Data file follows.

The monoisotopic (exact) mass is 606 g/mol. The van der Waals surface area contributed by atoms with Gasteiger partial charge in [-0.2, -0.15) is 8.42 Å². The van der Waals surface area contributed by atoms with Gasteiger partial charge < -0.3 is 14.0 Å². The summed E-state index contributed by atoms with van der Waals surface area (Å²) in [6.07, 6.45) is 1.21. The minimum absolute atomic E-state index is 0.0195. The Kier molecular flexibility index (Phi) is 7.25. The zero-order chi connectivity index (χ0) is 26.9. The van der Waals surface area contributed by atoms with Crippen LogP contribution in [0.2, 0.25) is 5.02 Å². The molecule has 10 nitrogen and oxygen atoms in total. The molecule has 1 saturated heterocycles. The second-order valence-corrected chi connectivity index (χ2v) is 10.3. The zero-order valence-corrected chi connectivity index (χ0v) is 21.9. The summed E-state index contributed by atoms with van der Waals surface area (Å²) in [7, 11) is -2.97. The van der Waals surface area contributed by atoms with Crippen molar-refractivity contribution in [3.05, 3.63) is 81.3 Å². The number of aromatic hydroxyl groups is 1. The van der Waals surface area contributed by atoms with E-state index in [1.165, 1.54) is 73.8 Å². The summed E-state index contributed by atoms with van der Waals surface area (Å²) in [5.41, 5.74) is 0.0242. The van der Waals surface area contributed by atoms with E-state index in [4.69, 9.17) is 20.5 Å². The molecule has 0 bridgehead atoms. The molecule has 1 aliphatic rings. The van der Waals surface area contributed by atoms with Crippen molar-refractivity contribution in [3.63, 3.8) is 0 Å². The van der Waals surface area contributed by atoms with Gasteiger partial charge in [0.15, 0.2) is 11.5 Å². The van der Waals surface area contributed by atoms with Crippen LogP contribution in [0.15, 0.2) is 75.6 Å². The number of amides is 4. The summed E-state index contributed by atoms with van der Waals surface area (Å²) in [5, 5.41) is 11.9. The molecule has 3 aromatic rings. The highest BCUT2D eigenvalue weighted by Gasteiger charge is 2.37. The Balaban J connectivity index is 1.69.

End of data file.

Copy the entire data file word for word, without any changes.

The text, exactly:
The monoisotopic (exact) mass is 606 g/mol. The van der Waals surface area contributed by atoms with Gasteiger partial charge in [-0.2, -0.15) is 8.42 Å². The van der Waals surface area contributed by atoms with Gasteiger partial charge < -0.3 is 14.0 Å². The summed E-state index contributed by atoms with van der Waals surface area (Å²) in [6.07, 6.45) is 1.21. The minimum absolute atomic E-state index is 0.0195. The Kier molecular flexibility index (Phi) is 7.25. The zero-order chi connectivity index (χ0) is 26.9. The van der Waals surface area contributed by atoms with Crippen LogP contribution in [0.2, 0.25) is 5.02 Å². The molecule has 10 nitrogen and oxygen atoms in total. The molecule has 1 saturated heterocycles. The second-order valence-corrected chi connectivity index (χ2v) is 10.3. The zero-order valence-corrected chi connectivity index (χ0v) is 21.9. The summed E-state index contributed by atoms with van der Waals surface area (Å²) in [7, 11) is -2.97. The van der Waals surface area contributed by atoms with Crippen molar-refractivity contribution in [3.05, 3.63) is 81.3 Å². The number of aromatic hydroxyl groups is 1. The van der Waals surface area contributed by atoms with E-state index in [1.165, 1.54) is 73.8 Å². The summed E-state index contributed by atoms with van der Waals surface area (Å²) in [5.41, 5.74) is 0.0242. The van der Waals surface area contributed by atoms with E-state index in [4.69, 9.17) is 20.5 Å². The molecule has 0 bridgehead atoms. The molecule has 1 aliphatic rings. The van der Waals surface area contributed by atoms with Crippen molar-refractivity contribution in [3.63, 3.8) is 0 Å². The van der Waals surface area contributed by atoms with Gasteiger partial charge in [0.15, 0.2) is 11.5 Å². The van der Waals surface area contributed by atoms with Crippen LogP contribution in [0.15, 0.2) is 75.6 Å². The number of amides is 4. The summed E-state index contributed by atoms with van der Waals surface area (Å²) in [5, 5.41) is 11.9. The molecule has 3 aromatic rings. The highest BCUT2D eigenvalue weighted by Gasteiger charge is 2.37. The Balaban J connectivity index is 1.69.